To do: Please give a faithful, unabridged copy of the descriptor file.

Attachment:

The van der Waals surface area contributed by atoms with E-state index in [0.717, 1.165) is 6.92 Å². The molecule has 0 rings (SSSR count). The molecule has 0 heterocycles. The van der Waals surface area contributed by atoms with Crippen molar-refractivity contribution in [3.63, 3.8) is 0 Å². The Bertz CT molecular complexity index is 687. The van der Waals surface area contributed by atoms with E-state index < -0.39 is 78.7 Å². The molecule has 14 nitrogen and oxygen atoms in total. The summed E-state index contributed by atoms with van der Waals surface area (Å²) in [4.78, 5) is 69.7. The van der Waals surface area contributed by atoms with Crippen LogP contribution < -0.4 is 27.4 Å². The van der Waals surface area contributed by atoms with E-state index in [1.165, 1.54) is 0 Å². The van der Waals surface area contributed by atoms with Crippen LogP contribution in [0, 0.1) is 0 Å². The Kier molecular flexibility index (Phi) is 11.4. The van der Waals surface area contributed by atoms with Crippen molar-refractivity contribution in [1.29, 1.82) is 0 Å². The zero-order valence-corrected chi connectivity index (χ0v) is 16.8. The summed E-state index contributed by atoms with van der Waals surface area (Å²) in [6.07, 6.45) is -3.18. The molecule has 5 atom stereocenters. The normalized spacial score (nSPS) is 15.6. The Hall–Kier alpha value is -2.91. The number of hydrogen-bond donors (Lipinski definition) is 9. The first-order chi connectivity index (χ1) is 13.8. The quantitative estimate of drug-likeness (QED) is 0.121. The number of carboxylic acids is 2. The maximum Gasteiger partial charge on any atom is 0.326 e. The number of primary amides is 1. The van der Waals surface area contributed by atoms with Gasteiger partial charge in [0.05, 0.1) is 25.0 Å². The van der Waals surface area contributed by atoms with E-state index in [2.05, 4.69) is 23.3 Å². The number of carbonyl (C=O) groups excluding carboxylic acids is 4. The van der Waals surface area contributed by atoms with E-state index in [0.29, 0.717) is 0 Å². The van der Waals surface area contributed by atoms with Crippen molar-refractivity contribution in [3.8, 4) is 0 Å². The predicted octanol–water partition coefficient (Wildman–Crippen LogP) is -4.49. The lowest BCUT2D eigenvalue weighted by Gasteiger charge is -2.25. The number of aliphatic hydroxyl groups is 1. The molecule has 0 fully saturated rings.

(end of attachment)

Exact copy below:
The van der Waals surface area contributed by atoms with E-state index in [0.717, 1.165) is 6.92 Å². The molecule has 0 rings (SSSR count). The molecule has 0 heterocycles. The van der Waals surface area contributed by atoms with Crippen molar-refractivity contribution in [3.63, 3.8) is 0 Å². The Bertz CT molecular complexity index is 687. The van der Waals surface area contributed by atoms with E-state index < -0.39 is 78.7 Å². The molecule has 14 nitrogen and oxygen atoms in total. The summed E-state index contributed by atoms with van der Waals surface area (Å²) in [4.78, 5) is 69.7. The van der Waals surface area contributed by atoms with Crippen LogP contribution < -0.4 is 27.4 Å². The van der Waals surface area contributed by atoms with E-state index in [1.165, 1.54) is 0 Å². The van der Waals surface area contributed by atoms with Crippen LogP contribution in [0, 0.1) is 0 Å². The Kier molecular flexibility index (Phi) is 11.4. The van der Waals surface area contributed by atoms with Crippen molar-refractivity contribution in [1.29, 1.82) is 0 Å². The zero-order valence-corrected chi connectivity index (χ0v) is 16.8. The summed E-state index contributed by atoms with van der Waals surface area (Å²) in [6.07, 6.45) is -3.18. The molecule has 5 atom stereocenters. The normalized spacial score (nSPS) is 15.6. The Hall–Kier alpha value is -2.91. The number of hydrogen-bond donors (Lipinski definition) is 9. The first-order chi connectivity index (χ1) is 13.8. The quantitative estimate of drug-likeness (QED) is 0.121. The number of carboxylic acids is 2. The maximum Gasteiger partial charge on any atom is 0.326 e. The number of primary amides is 1. The van der Waals surface area contributed by atoms with Gasteiger partial charge in [0.05, 0.1) is 25.0 Å². The van der Waals surface area contributed by atoms with E-state index in [2.05, 4.69) is 23.3 Å². The number of carbonyl (C=O) groups excluding carboxylic acids is 4. The van der Waals surface area contributed by atoms with E-state index in [0.29, 0.717) is 0 Å². The van der Waals surface area contributed by atoms with Crippen molar-refractivity contribution in [3.8, 4) is 0 Å². The predicted octanol–water partition coefficient (Wildman–Crippen LogP) is -4.49. The lowest BCUT2D eigenvalue weighted by Gasteiger charge is -2.25. The number of aliphatic hydroxyl groups is 1. The molecule has 0 fully saturated rings.